Is time to separate political national ideology from economic models and accept that both could coexist in a pacifically and harmonic way in financial-economic terms.

Current parameters of measuring economic growth have moved from traditional perspectives and goes beyond. That is the reason why a socialist government could apply liberal economic measures and develop an international strategy within a global economic model. Nowadays the path for growing is fully linked to a global economy making  any attempt to hold a national preeminence a real utopia.

Paradoxically an economic model is not necessary a political matter even if historically has been together and may be difficult to see it separately in practical and ideological terms. Political ideologies should be measured for their results; poverty, inequality, unemployment are all matters that could be resolved by a balanced economic-financial focus but without political interferences. The leading global role of China is being key to achieve an economic balance through a political attitude that focus on a flexible and open financial market. Definitely this economic behavior gives hope for a global change that goes beyond political ideologies.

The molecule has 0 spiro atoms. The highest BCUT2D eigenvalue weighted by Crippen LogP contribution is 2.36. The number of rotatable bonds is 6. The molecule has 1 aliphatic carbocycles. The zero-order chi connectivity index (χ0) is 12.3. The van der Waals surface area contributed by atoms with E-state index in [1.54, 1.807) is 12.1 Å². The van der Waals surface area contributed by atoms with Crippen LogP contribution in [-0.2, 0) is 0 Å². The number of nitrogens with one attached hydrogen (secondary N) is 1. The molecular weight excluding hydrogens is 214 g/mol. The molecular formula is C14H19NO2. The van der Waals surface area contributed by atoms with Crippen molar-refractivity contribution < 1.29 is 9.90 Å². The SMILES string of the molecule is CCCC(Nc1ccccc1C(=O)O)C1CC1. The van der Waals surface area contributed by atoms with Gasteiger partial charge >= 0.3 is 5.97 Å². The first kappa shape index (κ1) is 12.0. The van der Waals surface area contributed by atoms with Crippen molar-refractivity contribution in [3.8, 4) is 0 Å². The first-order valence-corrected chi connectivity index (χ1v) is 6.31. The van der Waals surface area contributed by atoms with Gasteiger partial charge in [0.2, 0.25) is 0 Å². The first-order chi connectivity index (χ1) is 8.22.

Indeed this hope for a global change on economic models relies on the balance that new epicenters of power could bring. BRICS is one of that initiatives who mistakenly has being seen as an “anti American initiative”, however is it just “another initiative”, additional and complementary to the US-EU-Japan power axis. Its origin does not rely on competitiveness but on the need for changes that global financial crisis has exposed.

In the past the union among developed countries has always been considered a guarantee of wealth and global development however, financial global crisis has shown the weakness and ineffectiveness of the system. As a direct consequence it arises the urgent need to involve emerging economies at the same level of commitment to help rebalance the world economy. This is one of the secrets for a global successful model: the horizontal integration of all economies and the end of the historically vertical financial relationship that disempowers countries by loosing part of their sovereignty in an unhealthy manner. Be part of a global model really means loose sovereignty but on a balance relationship of mutual benefits without preeminence of one country over another. South-South and triangular cooperation are examples of the possibility and real opportunity of being owners of the process.

Capitalism & socialism are both “paper” models that have grown on side and importance but without strong roots that could sustain them in the long-term; the economic slowdown of both representatives countries (US and China) shows how easy it can be to blow them up if the political, economic and financial sides do not hold a counterbalance among them.


*Picture: “Floating giants”. Max Streicher